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After three summer vacations of forest-fire fighting (one in California, two in Montana), Sando moved to Manitoba as a forest-fire research officer for the Canadian government. The experience gave him a chance to study truly large-scale fires—the province lost a million acres to the flames in 1961, and six years later Sando saw how well the burned areas had rejuvenated. Later, with the U.S. Forest Service and while working toward a doctorate in forestry at the University of Minnesota, he helped to devise programs involving the use of fire in managing woods and wildlife.
After hunting the Ogilvie area, Sando drove to the bleak, flat reaches of the Huntersville State Forest, where there had been a more recent burn. This was the true boreal forest. The burn, when we reached it, was huge and obvious: mile on mile of blackened trunks. But already a green carpet of jack-pine seedlings was sprouting, along with a spindly, seedtopped grass. "That's turkey-foot grass," said Sando, "a prairie grass that was rare here. Its seeds, like those of the jack pine, need fire to end their dormancy. Now it's coming back strong."
The weather conditions on Sept. 6, 1976, when the Huntersville Fire erupted, were almost identical to those of the Great Hinckley Fire of 1894 that burned 160,000 acres and killed 418 people. Months of drought had preceded the blaze, accompanied by cloudless skies and abnormally high summer temperatures. It was so dry at Huntersville that the peat bogs in some parts of the region had dried out to a depth of 20 feet. The temperature was 95� on the day the fire broke out—again, from someone burning trash. A cold front was moving in, typically, from the southwest, with winds of 30 knots gusting up to 60.
"With that kind of wind and that kind of dry," said Sando, "this was a very high-energy fire. It shot off to the northeast at two miles an hour. You could have kept ahead of it at a brisk walking pace, but not for long, not through the woods, the blowdowns, the potholes and all. Spot fires were jumping out as far as half a mile ahead of it, ignited by flying sparks. The peat caught fire and burned off, two or three feet deep in spots. Pines were exploding like incendiary bombs. Then the wind turned to the northwest and the fire moved off in a new direction. Luckily, we were able to alert most of the people living in its path and no one was killed. One old couple—they must have been deaf—didn't hear our airborne loudspeakers and just kept pottering around while the fire blew past them, completely unaware that anything dangerous was going on.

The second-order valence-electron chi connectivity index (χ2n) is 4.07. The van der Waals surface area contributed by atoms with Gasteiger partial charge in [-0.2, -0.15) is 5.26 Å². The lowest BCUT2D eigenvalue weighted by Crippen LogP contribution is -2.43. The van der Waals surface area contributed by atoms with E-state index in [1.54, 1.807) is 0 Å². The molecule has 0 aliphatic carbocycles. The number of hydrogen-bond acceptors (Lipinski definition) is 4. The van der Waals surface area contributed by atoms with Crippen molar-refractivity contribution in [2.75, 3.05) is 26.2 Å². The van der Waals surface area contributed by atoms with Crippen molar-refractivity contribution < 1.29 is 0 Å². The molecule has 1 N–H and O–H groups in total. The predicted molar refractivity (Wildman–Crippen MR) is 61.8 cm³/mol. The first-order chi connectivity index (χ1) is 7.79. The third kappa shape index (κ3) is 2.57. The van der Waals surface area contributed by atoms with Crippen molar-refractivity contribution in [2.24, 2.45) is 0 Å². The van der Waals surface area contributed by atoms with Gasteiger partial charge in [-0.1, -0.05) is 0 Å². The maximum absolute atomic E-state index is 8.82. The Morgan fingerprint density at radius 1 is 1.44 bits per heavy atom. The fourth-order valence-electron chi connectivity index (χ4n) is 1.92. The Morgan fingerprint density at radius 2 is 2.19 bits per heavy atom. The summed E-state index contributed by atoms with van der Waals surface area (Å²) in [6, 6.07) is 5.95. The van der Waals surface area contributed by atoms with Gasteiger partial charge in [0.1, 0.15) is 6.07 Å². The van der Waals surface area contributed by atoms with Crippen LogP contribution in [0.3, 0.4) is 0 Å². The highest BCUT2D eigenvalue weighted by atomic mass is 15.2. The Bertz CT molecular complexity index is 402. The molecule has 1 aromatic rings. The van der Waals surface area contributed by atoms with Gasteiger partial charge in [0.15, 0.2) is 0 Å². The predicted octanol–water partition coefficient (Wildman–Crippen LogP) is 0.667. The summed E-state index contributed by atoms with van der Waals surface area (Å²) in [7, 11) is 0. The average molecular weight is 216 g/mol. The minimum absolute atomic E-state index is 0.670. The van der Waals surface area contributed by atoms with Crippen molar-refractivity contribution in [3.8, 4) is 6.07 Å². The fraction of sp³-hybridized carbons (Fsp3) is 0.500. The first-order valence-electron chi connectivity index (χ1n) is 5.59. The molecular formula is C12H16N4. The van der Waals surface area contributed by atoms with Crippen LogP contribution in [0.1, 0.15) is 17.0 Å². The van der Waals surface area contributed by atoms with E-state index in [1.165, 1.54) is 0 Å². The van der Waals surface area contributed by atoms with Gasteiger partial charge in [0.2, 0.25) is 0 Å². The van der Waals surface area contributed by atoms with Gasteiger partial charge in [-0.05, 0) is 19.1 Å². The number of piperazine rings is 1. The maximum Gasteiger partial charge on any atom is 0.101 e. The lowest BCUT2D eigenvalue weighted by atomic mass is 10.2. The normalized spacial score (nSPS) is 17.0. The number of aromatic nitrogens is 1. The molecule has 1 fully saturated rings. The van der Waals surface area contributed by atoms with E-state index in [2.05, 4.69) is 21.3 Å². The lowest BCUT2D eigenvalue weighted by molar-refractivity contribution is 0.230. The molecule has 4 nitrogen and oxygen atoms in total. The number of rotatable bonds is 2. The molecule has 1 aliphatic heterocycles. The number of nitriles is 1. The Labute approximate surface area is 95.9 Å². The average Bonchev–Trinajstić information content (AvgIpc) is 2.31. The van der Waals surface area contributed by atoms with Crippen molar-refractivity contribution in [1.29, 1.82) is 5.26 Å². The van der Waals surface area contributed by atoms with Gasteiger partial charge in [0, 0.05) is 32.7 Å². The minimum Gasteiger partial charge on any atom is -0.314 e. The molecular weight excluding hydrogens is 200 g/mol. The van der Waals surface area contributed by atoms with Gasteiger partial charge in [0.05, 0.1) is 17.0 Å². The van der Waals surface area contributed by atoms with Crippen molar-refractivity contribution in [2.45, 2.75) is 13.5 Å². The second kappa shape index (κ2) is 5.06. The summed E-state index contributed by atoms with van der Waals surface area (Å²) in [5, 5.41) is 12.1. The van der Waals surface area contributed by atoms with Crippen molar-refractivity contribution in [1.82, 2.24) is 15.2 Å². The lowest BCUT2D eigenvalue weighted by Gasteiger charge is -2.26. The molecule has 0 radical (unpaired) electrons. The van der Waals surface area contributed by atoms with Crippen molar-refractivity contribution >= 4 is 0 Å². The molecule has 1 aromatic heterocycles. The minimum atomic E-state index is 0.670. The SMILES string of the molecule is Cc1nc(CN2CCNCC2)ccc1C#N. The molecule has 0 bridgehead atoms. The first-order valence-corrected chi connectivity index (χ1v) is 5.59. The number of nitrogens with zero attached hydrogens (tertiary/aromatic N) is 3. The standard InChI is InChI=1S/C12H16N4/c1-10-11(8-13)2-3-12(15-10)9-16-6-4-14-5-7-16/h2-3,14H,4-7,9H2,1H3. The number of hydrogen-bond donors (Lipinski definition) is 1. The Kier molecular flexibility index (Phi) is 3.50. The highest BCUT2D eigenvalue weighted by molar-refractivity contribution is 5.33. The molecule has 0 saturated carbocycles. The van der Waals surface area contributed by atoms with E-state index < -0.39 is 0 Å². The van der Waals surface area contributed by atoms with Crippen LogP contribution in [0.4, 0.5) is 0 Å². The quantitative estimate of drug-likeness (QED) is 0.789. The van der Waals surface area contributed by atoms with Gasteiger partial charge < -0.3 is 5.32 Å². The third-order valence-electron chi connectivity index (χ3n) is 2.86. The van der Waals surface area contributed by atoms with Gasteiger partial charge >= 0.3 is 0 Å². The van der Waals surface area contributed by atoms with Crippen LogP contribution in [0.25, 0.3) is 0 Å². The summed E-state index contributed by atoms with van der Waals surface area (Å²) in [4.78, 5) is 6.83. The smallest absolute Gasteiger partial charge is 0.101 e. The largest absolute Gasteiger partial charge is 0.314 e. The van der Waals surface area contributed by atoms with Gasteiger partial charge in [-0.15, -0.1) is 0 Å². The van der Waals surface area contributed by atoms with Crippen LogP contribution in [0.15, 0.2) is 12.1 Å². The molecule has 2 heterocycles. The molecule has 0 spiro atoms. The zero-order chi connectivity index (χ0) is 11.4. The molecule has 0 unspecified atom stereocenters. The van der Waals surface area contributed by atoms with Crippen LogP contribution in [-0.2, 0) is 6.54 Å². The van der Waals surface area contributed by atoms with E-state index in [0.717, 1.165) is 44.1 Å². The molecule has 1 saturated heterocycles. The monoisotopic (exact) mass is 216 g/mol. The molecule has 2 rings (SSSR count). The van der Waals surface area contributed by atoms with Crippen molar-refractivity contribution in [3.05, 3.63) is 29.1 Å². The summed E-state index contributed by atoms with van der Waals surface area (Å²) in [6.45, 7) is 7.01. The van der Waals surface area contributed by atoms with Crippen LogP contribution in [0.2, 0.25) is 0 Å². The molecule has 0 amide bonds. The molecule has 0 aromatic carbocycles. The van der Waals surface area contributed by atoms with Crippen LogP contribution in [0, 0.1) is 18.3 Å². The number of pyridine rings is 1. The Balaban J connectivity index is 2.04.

"Most of the damage took place in the first 12 hours—25,000 acres burned to the ground—but it took months to extinguish the deep-burning peat. I walked through the burnt-over heart of the fire a few days later. Jack-pine seeds are pinkish in color, and the whole landscape was pink and gray and black, like something out of a science-fiction movie."
Hawks were perched on the wires along the highway, or circled, hunting over the new jack-pine growth. A flight of ducks—teal from the size of them—scooted across the gray sky, heading for potholes in the burnt-over peat bogs—potholes that had not been there before the fire. A deer hunter emerged from the woods and Sando stopped to ask if he'd seen anything.
"No bucks yet," the hunter said cheerfully, "but this morning I saw 20 does all in a bunch. Plenty of deer here, all right."
Sando smiled and drove on.